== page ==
Versions that translate Matthew 2:2 (cf. v. 9) “in its rising,” have the above astronomical phenomena in mind.

Historically “In the East” is Favored Two-to-One

Historical accident has it that the Greek term for “east” is “the rising” (singular - ַὰνατολή / plural - ὰνατολῶν) and for “west” is “the setting” (δυσμή/δυσμῶν).  Latin is similar, “east” being oriens (“rising”) and “west” being occidens (“setting”). It is from the Latin that we get our English terms “oriental” and “occidental” to refer to the respective regions of the globe; viz., the east where the sun rises and the west where it sets. However, we do ַnot translate the Greek (or Latin) literally when we encounter these terms because it would be bad English to say there came “wise men from the rising [of the sun],” or “many shall come from the setting [of the sun]” (Matt. 8:11). Instead, we translate these terms according to their common English names “east” and “west.” This is historically true.

A survey of over 50 English translations shows that the preferred rendering is “in the east” better than two-to-one over “in its rising.”[1] Translations opting for the latter are largely newer paraphrastic or dynamic equivalence translations that are less conscientious about reflecting the actual Greek of the inspired New Testament, the majority of which were published in the last ten to twenty years. Older editions such as the Wycliff Bible (1400), the Tyndale (Matthews) Bible (1537), the Great Bible (1540), the Bishop’s Bible (1568), the Geneva Bible (1560), the Authorized (King James) Version (1611), the Rhemes New Testament (1621), the Challoner New Testament (1749), Young’s Literal Translation (1862), the Revised Version (1881), the Douay-Rheims (1899), and the American Standard Version (1901), to name but a few, uniformly render the phrase “in the east.” To these may be added the ancient and venerable Syriac Peshitta (AD 180),[2] and Jerome’s Vulgate (AD 382), and doubtless many, many more. It is therefore clear that from the dawn of Christianity most scholars have rendered the phrase “in the east.” “In its rising” does not turn up until modern times (1961), and then only in trendy, less reliable, commercially produced translations.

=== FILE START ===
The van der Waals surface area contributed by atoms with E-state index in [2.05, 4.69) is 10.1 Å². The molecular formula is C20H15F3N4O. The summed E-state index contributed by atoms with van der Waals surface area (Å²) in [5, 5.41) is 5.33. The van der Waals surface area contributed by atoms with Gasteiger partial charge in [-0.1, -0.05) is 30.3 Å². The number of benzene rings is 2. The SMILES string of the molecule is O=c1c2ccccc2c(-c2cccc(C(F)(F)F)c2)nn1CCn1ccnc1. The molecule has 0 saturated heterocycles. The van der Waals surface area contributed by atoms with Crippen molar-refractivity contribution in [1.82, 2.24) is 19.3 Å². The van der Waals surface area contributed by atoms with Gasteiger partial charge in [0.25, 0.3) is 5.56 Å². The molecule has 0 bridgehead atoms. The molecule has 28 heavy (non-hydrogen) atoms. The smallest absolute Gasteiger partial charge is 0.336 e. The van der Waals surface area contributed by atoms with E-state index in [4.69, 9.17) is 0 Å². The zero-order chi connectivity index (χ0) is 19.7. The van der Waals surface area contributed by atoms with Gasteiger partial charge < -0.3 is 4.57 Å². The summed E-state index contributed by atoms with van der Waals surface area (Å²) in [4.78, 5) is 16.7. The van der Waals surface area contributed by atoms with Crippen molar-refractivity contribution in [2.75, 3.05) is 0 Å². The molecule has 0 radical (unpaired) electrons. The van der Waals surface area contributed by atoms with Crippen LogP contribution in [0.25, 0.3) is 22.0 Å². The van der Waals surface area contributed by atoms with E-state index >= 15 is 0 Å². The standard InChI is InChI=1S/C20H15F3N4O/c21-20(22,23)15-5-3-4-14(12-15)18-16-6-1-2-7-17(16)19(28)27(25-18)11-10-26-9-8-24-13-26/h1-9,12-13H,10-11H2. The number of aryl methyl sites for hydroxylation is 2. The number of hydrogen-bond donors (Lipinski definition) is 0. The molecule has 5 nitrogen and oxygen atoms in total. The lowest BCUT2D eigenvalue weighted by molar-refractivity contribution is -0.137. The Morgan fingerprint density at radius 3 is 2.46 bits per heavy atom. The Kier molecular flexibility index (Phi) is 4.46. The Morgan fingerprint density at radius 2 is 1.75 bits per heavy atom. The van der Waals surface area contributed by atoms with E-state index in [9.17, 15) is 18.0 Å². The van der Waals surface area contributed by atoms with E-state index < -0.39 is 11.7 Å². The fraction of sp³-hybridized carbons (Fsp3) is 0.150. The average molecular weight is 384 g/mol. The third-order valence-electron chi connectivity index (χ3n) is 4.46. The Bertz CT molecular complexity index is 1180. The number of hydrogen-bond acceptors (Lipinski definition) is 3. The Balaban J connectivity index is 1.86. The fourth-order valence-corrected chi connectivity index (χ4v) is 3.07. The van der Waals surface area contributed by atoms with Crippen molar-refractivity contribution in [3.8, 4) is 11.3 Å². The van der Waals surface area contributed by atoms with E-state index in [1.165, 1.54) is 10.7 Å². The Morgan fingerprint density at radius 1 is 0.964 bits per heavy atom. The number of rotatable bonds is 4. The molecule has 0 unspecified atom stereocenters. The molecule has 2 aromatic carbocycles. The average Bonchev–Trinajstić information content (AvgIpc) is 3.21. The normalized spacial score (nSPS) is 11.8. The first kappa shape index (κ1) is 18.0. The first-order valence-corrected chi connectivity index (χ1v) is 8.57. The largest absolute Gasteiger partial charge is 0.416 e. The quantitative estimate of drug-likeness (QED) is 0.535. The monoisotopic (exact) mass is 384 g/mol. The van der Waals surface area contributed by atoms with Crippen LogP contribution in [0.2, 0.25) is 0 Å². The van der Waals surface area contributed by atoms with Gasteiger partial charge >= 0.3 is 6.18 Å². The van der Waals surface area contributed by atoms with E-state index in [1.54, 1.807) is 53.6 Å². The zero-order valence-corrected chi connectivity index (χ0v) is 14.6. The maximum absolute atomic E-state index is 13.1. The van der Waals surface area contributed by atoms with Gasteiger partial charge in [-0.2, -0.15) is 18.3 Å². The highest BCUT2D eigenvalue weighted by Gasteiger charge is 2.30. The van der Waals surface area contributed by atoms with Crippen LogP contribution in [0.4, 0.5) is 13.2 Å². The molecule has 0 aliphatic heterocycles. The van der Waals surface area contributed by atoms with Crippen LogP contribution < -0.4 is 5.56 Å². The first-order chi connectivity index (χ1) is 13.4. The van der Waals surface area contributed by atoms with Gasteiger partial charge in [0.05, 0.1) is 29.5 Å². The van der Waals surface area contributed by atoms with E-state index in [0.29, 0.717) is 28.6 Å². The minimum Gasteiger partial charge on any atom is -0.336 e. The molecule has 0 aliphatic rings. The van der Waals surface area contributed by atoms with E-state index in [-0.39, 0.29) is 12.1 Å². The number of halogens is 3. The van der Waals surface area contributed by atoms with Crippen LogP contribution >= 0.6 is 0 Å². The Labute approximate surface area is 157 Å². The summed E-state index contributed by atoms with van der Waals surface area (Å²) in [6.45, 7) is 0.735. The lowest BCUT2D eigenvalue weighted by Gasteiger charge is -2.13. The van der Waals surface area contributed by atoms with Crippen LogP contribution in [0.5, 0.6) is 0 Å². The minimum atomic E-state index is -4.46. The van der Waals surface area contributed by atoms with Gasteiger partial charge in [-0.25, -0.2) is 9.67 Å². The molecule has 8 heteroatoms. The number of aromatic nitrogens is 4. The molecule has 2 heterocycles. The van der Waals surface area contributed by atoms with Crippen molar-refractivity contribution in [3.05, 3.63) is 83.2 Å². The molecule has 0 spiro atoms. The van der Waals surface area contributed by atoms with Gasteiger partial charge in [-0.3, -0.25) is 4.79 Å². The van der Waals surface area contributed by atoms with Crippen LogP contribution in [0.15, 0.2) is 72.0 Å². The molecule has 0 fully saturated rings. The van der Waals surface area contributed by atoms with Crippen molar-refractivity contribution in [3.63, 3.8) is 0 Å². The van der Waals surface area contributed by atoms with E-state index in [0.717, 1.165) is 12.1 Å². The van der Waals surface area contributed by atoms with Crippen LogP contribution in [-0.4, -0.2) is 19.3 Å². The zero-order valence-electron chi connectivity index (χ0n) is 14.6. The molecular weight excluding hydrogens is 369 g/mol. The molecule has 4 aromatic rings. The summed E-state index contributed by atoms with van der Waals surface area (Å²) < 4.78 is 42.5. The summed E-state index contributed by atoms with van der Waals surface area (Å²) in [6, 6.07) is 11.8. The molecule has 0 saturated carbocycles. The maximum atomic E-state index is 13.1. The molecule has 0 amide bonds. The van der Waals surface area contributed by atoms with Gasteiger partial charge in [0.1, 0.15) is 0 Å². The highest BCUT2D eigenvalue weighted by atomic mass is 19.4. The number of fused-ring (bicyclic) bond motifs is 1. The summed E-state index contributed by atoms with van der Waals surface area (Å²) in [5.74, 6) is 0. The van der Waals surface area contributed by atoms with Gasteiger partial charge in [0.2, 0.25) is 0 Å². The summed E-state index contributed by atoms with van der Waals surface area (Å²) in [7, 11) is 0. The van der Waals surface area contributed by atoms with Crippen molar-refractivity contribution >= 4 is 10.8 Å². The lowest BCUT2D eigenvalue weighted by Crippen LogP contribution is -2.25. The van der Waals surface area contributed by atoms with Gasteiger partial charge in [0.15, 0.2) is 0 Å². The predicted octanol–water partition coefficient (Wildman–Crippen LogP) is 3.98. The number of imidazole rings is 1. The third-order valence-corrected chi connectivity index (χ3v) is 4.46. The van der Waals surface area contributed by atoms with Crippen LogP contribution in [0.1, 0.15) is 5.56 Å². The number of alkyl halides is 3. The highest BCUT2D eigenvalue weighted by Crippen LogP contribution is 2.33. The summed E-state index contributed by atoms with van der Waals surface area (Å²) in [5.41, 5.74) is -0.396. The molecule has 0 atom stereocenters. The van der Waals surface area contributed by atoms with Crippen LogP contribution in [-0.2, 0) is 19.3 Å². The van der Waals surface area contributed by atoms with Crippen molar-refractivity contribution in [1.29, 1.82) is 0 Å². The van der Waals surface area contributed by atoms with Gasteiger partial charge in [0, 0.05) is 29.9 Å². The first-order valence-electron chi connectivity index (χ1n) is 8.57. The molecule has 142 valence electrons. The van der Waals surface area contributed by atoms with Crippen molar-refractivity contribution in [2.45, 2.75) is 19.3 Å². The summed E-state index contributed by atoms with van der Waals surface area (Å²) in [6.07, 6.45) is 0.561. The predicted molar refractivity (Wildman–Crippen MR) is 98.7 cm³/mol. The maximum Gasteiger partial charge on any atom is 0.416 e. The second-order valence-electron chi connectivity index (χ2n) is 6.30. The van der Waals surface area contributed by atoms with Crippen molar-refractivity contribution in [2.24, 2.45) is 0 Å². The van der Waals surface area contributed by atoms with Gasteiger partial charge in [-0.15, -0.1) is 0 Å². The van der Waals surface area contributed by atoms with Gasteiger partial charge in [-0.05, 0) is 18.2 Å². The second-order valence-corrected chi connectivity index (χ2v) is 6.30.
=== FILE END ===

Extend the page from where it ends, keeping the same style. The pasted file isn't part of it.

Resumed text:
Table of Translations

In the east


Rising in the east


In its rising

1. Wycliff - 1400





2. Tyndale - 1537





3. Great Bible – 1540





4. Bishops – 1568





5. Geneva - 1560





6. AV (KJV) - 1611





7. Rhemes - 1621





8. Challoner - 1749





9. Young’s Literal - 1862





10. Darby - 1890





11. Revised - 1889





12.Douray-Rheims - 1899





13. ASV - 1901





14. RSV - 1946





15. Phillips - 1958





16. Amplified - 1965





17. TLB - 1971





18. NKJV – 1982


1. GNT - 1976



19. NLV - 1986


2. ETRV - 1987


1. NET - 1961

20. NCV - 1987




2. AMPC - 1965

21. ICB - 1991




3. WE - 1969

22. NASV – 1991




4. NIV - 1978

23. MSG - 1993




5. NRSV - 1989

24. NIRV - 1996




6. GW - 1995

25. CJB - 1998




7. NLT - 1996

26. KJ21 - 1998




8.  ESV - 2001

27. JUB - 2000




9. CSB – 2003

28. WEB - 2000




10. Mounce - 2008

29. OJB - 2002




11. LEB - 2010

30. DLNT - 2002




12. NOG - 2011

31. HCSB – 2003




13. NABRE - 2011